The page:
(3) When our Lord endeavoured to name the pharisees for their unbelief, he said, John came to you and ye believed him not, but the publicans and harlots believed him : and ye, when ye had seen it, repented not after. wards, that ye might believe. But if faith is the work of God in the sense of our adversaries, was it any shame to the pharisees, that God would not do his own work ? Had they any more reason to blush at it, than we have to redden, because God does not give us wings and fins as he does to birds and fishes ?

* (4) To suppose that Christ asiduously preached the gospel to the inhabitants of Capernaum, whilst all the time he withheld from them power to believe it, and that afterwards he appointed them a more intolerable damnation for not believing : -To suppose this I say, is to cast the most horrible reflection upon the lamb of God. But if it is allowed, that those obftinate unbelievers will justly be sent into a more dreadful hell, for having buried to the end their talent of power to believe in their stronger P2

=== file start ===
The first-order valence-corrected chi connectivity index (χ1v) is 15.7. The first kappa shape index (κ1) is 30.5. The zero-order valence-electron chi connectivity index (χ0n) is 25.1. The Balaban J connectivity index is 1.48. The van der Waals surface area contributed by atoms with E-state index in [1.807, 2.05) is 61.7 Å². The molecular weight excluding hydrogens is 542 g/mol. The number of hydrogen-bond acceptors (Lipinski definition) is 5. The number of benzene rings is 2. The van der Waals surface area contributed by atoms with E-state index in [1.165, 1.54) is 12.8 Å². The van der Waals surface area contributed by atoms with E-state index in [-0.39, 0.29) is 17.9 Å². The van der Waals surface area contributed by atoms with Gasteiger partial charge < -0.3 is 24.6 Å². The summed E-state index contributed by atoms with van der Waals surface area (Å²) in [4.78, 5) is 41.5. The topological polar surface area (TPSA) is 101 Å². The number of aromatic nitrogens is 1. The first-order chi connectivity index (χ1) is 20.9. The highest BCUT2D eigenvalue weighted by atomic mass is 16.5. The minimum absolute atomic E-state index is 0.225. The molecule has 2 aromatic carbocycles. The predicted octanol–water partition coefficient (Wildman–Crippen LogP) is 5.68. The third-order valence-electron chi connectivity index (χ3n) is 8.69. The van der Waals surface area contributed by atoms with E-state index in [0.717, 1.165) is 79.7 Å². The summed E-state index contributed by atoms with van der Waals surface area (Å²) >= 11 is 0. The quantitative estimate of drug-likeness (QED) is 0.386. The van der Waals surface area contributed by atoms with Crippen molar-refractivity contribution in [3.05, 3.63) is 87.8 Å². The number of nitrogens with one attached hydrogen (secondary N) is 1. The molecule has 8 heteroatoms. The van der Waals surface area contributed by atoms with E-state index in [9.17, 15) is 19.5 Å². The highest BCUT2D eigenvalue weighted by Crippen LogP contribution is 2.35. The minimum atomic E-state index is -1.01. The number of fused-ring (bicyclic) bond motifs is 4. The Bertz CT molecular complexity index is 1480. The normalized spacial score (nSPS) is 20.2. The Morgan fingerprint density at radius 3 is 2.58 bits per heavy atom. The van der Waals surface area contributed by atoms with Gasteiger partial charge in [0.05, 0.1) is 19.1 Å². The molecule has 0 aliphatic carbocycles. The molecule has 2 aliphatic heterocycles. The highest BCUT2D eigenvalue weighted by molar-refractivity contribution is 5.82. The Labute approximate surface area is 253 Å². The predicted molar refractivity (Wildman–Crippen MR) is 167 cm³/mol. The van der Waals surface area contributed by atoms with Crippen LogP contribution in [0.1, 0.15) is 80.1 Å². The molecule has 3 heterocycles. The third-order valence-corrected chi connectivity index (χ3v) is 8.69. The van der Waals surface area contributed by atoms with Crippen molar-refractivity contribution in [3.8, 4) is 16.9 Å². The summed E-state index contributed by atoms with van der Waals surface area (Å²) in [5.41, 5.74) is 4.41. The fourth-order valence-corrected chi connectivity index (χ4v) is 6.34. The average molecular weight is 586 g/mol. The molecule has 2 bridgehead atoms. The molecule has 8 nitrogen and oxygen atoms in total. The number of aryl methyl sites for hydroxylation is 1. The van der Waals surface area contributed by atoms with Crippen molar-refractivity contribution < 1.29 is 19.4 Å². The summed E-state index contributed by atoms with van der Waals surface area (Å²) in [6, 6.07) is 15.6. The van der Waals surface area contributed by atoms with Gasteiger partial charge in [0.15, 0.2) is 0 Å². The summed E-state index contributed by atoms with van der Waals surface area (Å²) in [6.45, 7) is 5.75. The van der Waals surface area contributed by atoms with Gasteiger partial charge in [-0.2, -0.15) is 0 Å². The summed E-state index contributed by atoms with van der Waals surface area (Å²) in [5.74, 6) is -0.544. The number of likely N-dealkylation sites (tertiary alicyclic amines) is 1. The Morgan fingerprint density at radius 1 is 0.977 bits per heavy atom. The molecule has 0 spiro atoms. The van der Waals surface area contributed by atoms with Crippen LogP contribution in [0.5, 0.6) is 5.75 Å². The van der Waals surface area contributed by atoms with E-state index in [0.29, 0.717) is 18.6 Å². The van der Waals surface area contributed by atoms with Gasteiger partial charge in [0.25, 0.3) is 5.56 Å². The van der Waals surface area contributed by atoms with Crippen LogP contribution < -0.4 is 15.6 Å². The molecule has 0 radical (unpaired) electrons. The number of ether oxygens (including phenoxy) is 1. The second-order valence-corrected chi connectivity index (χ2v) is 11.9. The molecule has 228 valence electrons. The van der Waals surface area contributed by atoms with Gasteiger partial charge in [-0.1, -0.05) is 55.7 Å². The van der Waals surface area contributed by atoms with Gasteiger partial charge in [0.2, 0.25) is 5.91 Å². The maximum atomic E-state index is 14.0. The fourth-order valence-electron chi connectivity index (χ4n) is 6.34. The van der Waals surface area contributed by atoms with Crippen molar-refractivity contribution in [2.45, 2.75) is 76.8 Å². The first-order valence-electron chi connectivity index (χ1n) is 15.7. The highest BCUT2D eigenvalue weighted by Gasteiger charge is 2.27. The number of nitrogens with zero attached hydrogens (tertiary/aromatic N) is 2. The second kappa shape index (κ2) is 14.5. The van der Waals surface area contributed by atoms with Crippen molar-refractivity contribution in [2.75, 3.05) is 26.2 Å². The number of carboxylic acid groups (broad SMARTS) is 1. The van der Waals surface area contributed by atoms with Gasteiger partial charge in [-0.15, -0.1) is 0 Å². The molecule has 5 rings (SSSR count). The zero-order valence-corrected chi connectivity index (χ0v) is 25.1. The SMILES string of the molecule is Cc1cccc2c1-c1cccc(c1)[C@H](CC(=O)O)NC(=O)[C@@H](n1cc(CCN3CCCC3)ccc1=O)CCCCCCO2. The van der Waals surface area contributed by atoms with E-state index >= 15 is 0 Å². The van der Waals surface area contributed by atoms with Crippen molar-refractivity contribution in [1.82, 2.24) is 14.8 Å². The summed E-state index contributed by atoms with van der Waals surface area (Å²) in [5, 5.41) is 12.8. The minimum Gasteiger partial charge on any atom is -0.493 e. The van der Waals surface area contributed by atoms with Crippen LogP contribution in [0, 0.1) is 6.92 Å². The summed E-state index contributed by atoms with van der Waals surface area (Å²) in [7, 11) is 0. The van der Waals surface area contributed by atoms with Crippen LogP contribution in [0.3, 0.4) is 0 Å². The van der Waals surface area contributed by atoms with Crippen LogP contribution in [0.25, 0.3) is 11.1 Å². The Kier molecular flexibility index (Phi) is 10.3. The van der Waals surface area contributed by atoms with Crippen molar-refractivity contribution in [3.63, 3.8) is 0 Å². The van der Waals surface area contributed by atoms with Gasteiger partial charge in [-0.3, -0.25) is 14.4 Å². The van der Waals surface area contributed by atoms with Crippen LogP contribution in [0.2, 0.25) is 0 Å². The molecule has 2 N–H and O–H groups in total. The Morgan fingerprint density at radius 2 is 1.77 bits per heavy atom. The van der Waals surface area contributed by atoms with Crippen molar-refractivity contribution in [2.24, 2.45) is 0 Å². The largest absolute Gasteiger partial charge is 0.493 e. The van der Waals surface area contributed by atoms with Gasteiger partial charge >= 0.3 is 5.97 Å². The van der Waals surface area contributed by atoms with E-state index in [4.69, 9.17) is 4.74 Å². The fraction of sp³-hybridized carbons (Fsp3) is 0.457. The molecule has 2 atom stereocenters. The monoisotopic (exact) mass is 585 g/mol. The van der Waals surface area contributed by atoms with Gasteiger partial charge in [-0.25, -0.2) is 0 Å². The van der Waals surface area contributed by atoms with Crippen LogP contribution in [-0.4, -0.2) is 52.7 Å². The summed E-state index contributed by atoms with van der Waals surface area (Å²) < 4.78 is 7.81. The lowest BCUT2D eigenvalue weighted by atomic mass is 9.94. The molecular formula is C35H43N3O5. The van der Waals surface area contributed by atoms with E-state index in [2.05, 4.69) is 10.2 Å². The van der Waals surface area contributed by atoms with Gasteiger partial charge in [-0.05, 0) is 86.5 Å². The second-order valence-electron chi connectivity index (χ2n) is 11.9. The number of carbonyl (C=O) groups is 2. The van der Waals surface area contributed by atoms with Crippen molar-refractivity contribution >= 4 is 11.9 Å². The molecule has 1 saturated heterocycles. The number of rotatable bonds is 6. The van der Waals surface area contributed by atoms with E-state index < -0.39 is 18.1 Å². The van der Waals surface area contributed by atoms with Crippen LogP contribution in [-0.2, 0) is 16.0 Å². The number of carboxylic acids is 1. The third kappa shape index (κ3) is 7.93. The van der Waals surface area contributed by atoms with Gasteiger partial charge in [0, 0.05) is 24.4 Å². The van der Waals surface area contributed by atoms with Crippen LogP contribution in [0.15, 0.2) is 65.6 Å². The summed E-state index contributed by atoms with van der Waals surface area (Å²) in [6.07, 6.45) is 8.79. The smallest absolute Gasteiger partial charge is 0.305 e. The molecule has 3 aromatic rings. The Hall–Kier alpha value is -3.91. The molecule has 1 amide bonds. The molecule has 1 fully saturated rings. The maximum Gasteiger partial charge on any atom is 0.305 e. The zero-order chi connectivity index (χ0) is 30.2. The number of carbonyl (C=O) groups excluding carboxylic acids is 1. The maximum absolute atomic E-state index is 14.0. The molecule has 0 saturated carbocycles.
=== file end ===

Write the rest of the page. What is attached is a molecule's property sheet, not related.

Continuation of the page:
light;

*

light ; is it not reasonable to suppose, that those who Call go to a less intolerable hell, will also be sent there for having finally refused to use their talent of power to believe in their weaker light?

(5) Altho' Christ positively says, that men shall be damned for their unbeliek: (See John iii. 18. Mark xvi. 16.] yet some of our adversaries deny it; being deservedly-afhamed of representing our Lord as damning myriads of men for not doing what is absolutely impoffible. Hence they tell us, that reprobates shall be damned only for their sins. But inis contrivance does not mend the matter : for bad works, or fins, necessarily flow from unbelief. Now, unbelief being nothing, but the absence of faith : God, by absolutely withholding all saving faith neceffarily causes all unbelief; and unbelief, by neceffarily causing all fin, necessarily causes also damnation. For he that absolutely withholds all light neceffarily causes ail darkness, and of course a'l the works of darkness.

Thusthe doctrines of grace" [so called] that seem to sear their graceful head to heaven, end in the lefs venomous tail of finished damnation. Definit in pifcem mulier formofa fuperne.